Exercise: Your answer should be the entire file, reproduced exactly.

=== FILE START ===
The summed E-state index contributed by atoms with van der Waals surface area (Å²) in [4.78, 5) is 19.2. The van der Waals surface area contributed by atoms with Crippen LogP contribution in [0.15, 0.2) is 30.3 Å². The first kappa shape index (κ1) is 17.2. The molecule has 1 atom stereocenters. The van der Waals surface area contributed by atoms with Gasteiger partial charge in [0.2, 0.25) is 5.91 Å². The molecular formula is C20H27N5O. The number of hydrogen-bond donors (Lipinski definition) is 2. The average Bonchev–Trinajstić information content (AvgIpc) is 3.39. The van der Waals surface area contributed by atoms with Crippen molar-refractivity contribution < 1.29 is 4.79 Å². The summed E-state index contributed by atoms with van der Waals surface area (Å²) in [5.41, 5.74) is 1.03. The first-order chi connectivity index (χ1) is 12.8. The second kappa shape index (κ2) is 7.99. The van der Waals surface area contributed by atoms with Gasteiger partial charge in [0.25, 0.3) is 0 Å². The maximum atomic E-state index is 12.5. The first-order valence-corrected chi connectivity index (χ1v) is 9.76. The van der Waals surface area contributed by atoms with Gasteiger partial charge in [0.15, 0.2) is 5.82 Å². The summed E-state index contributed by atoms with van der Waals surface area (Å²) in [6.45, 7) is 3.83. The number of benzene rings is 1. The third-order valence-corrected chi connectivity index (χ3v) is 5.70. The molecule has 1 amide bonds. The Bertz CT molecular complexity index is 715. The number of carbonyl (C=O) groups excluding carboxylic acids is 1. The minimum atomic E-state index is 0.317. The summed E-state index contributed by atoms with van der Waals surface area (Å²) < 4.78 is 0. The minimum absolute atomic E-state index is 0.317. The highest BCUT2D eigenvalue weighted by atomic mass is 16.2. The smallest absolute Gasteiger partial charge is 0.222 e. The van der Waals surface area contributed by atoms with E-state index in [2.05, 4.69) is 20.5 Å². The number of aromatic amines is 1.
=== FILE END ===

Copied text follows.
The summed E-state index contributed by atoms with van der Waals surface area (Å²) in [4.78, 5) is 19.2. The van der Waals surface area contributed by atoms with Crippen LogP contribution in [0.15, 0.2) is 30.3 Å². The first kappa shape index (κ1) is 17.2. The molecule has 1 atom stereocenters. The van der Waals surface area contributed by atoms with Gasteiger partial charge in [0.2, 0.25) is 5.91 Å². The molecular formula is C20H27N5O. The number of hydrogen-bond donors (Lipinski definition) is 2. The average Bonchev–Trinajstić information content (AvgIpc) is 3.39. The van der Waals surface area contributed by atoms with Crippen molar-refractivity contribution < 1.29 is 4.79 Å². The summed E-state index contributed by atoms with van der Waals surface area (Å²) in [5.41, 5.74) is 1.03. The first-order chi connectivity index (χ1) is 12.8. The second kappa shape index (κ2) is 7.99. The van der Waals surface area contributed by atoms with Gasteiger partial charge in [0.25, 0.3) is 0 Å². The maximum atomic E-state index is 12.5. The first-order valence-corrected chi connectivity index (χ1v) is 9.76. The van der Waals surface area contributed by atoms with Gasteiger partial charge in [0.15, 0.2) is 5.82 Å². The summed E-state index contributed by atoms with van der Waals surface area (Å²) in [6.45, 7) is 3.83. The number of benzene rings is 1. The third-order valence-corrected chi connectivity index (χ3v) is 5.70. The molecule has 1 amide bonds. The Bertz CT molecular complexity index is 715. The number of carbonyl (C=O) groups excluding carboxylic acids is 1. The minimum atomic E-state index is 0.317. The summed E-state index contributed by atoms with van der Waals surface area (Å²) < 4.78 is 0. The minimum absolute atomic E-state index is 0.317. The highest BCUT2D eigenvalue weighted by atomic mass is 16.2. The smallest absolute Gasteiger partial charge is 0.222 e. The van der Waals surface area contributed by atoms with E-state index in [2.05, 4.69) is 20.5 Å². The number of aromatic amines is 1.